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  • John on February 9, 2013, 16:04 GMT

    @ ReadandWhiteArmy, based on existing statistics England has a .31 win to loss/draw/tie ratio while Australia has a .40 ratio in India. Australia's winning ratio is some ten points higher, albeit over fewer tests, but regardless of that fact the ratio of wins by both teams suggest that their records in India are far better than many commentators would have us believe. Both winning ratios are more than acceptable.

  • Graham on February 9, 2013, 11:09 GMT

    RedWhite Army - In laymans terms for you, Australia have won 29% of matches in India, England ariound 23.

  • Sean on February 9, 2013, 9:27 GMT

    @vishnu, if that is your real name. "England played 55. Won 13, lost 15, drawn 27. Australia played 42. Won 12, lost 15, tied 1, drawn 14. So England have won one more than australia & we've both lost the same amount? So i fail to see your point. Keep looking back to the past for comfort, i guess its all you guys have now. ouch.

  • Bob on February 9, 2013, 8:31 GMT

    How exciting is this Ashton Agar kid? I know it's very early days (a couple of first class games and a couple of 50 over games for WA, literally), but it's not just the statistics from those matches that are exciting. He is very tall, looks to have a cricket brain, has control and gives the ball a huge rip. I am a Jon Holland fan and believe he is clearly superior to Doherty, Beer and O'Keefe as a leftie finger spinner. Agar seems to put as much "fizz" on the ball, if not more, and he is 6'3" tall. The WA selectors will have a huge dilemma when they have to choose between him and Beer. It will also be interesting if Agar does well in the warm up game in India. By the way, you have to like Langer's approach as coach. His mantra is - this is an incredibly exciting time for a young cricketer - and his sides seem to be playing with that approach. (I also love his handling of S Marsh). Langer and Lehman as coaches are a breath of fresh air.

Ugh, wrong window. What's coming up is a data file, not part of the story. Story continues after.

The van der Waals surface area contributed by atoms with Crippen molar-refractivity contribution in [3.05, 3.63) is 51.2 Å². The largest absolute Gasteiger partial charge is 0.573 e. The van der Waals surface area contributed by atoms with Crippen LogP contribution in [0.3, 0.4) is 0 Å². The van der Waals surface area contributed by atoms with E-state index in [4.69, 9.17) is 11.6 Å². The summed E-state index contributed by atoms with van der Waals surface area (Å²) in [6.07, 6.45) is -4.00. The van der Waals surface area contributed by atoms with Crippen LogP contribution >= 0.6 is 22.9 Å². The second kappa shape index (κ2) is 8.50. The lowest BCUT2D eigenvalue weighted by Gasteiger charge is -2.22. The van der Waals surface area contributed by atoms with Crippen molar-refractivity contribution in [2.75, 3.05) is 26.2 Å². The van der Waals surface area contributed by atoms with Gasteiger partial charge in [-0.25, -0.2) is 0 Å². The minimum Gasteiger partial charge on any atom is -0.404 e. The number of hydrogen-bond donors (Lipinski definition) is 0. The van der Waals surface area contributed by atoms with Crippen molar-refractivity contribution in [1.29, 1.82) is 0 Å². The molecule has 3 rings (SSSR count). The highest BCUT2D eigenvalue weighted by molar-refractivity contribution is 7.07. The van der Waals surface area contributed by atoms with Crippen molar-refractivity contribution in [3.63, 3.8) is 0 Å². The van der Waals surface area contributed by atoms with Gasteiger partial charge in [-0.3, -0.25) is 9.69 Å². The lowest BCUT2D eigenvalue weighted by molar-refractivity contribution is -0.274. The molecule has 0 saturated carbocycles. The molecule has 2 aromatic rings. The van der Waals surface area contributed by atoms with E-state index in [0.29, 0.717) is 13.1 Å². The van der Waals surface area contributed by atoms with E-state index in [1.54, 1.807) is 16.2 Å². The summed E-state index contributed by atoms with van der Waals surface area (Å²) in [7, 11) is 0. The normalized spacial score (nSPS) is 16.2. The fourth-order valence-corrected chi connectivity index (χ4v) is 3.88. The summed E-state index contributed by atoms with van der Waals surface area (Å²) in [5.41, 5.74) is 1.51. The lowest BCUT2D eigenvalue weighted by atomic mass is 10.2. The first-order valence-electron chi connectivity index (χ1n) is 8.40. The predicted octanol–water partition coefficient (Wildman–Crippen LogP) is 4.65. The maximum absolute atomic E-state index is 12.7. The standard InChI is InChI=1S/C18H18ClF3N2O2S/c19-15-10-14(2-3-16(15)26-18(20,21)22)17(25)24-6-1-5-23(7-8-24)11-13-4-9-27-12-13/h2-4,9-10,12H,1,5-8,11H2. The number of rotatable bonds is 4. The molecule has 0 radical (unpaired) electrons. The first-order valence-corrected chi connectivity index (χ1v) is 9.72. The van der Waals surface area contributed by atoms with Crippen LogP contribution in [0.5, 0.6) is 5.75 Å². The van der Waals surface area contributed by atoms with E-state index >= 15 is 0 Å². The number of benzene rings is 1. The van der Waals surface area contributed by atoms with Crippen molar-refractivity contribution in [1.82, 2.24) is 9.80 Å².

• Patrick on February 9, 2013, 8:11 GMT

    Nice call outs @Vishnu27, when confronted with a quality team, Eng completely wilted against SA, feeling very vulnerable and hence all the chatter, a rearguard win over India seems to have smoothed over a string of Test losses, their fans here appear to have low expectations and celebrate easily @Mitty2, don't let the haters get you down, Lyon was under huge pressure heading to SL and delivered the goods, reality will pain F-F-L, Lyon only goes for 3 runs and 6 balls more per wicket than his beloved overhyped Swann!!! LMAO

  • Cameron on February 9, 2013, 8:05 GMT

    xylo: a team such as SA "doing all they could to lose" is the "hilarious" comment. Please

  • Cameron on February 9, 2013, 7:55 GMT